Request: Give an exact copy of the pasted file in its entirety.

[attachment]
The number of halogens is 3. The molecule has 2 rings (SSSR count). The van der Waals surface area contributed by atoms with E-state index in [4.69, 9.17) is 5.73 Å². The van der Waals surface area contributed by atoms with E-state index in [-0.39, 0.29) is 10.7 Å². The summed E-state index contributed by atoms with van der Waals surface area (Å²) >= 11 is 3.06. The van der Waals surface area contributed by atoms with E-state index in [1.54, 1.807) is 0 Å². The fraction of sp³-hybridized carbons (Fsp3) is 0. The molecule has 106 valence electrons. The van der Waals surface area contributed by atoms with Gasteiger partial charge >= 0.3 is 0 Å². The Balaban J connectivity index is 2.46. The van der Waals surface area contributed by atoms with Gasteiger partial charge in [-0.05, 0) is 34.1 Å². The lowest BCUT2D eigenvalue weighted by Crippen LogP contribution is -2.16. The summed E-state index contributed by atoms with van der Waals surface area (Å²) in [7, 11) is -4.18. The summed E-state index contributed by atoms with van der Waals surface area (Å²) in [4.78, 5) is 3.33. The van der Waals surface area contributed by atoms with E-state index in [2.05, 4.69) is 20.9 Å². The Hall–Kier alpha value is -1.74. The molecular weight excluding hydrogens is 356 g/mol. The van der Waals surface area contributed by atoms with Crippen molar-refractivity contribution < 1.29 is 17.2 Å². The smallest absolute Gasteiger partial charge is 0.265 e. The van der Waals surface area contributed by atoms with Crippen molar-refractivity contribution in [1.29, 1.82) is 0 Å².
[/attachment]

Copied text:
The number of halogens is 3. The molecule has 2 rings (SSSR count). The van der Waals surface area contributed by atoms with E-state index in [4.69, 9.17) is 5.73 Å². The van der Waals surface area contributed by atoms with E-state index in [-0.39, 0.29) is 10.7 Å². The summed E-state index contributed by atoms with van der Waals surface area (Å²) >= 11 is 3.06. The van der Waals surface area contributed by atoms with E-state index in [1.54, 1.807) is 0 Å². The fraction of sp³-hybridized carbons (Fsp3) is 0. The molecule has 106 valence electrons. The van der Waals surface area contributed by atoms with Gasteiger partial charge >= 0.3 is 0 Å². The Balaban J connectivity index is 2.46. The van der Waals surface area contributed by atoms with Gasteiger partial charge in [-0.05, 0) is 34.1 Å². The lowest BCUT2D eigenvalue weighted by Crippen LogP contribution is -2.16. The summed E-state index contributed by atoms with van der Waals surface area (Å²) in [7, 11) is -4.18. The summed E-state index contributed by atoms with van der Waals surface area (Å²) in [4.78, 5) is 3.33. The van der Waals surface area contributed by atoms with E-state index in [2.05, 4.69) is 20.9 Å². The Hall–Kier alpha value is -1.74. The molecular weight excluding hydrogens is 356 g/mol. The van der Waals surface area contributed by atoms with Crippen molar-refractivity contribution < 1.29 is 17.2 Å². The smallest absolute Gasteiger partial charge is 0.265 e. The van der Waals surface area contributed by atoms with Crippen molar-refractivity contribution in [1.29, 1.82) is 0 Å².